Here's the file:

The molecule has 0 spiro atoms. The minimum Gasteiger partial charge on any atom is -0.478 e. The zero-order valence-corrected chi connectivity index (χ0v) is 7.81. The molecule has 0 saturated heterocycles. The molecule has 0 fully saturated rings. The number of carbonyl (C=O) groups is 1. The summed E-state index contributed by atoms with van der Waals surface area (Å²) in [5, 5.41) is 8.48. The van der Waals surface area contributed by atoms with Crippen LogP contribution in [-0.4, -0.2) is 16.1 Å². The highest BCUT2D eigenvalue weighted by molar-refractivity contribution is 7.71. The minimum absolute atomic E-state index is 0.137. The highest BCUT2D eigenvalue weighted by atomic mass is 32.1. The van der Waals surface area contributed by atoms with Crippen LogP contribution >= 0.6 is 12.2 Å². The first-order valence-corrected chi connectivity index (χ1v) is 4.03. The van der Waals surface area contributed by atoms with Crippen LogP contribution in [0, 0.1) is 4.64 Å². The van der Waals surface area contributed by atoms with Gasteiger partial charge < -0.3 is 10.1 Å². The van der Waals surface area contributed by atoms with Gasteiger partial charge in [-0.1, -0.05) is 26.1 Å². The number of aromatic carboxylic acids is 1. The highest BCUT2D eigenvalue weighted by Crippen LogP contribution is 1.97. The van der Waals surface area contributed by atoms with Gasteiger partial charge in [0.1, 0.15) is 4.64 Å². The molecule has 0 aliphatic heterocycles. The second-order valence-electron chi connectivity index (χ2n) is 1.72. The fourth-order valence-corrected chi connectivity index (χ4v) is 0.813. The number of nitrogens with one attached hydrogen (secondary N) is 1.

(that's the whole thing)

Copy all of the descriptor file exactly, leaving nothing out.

The molecule has 0 spiro atoms. The minimum Gasteiger partial charge on any atom is -0.478 e. The zero-order valence-corrected chi connectivity index (χ0v) is 7.81. The molecule has 0 saturated heterocycles. The molecule has 0 fully saturated rings. The number of carbonyl (C=O) groups is 1. The summed E-state index contributed by atoms with van der Waals surface area (Å²) in [5, 5.41) is 8.48. The van der Waals surface area contributed by atoms with Crippen LogP contribution in [-0.4, -0.2) is 16.1 Å². The highest BCUT2D eigenvalue weighted by molar-refractivity contribution is 7.71. The minimum absolute atomic E-state index is 0.137. The highest BCUT2D eigenvalue weighted by atomic mass is 32.1. The van der Waals surface area contributed by atoms with Crippen LogP contribution >= 0.6 is 12.2 Å². The first-order valence-corrected chi connectivity index (χ1v) is 4.03. The van der Waals surface area contributed by atoms with Crippen LogP contribution in [0, 0.1) is 4.64 Å². The van der Waals surface area contributed by atoms with Gasteiger partial charge < -0.3 is 10.1 Å². The van der Waals surface area contributed by atoms with Gasteiger partial charge in [-0.1, -0.05) is 26.1 Å². The number of aromatic carboxylic acids is 1. The highest BCUT2D eigenvalue weighted by Crippen LogP contribution is 1.97. The van der Waals surface area contributed by atoms with Gasteiger partial charge in [0.1, 0.15) is 4.64 Å². The molecule has 0 aliphatic heterocycles. The second-order valence-electron chi connectivity index (χ2n) is 1.72. The fourth-order valence-corrected chi connectivity index (χ4v) is 0.813. The number of nitrogens with one attached hydrogen (secondary N) is 1.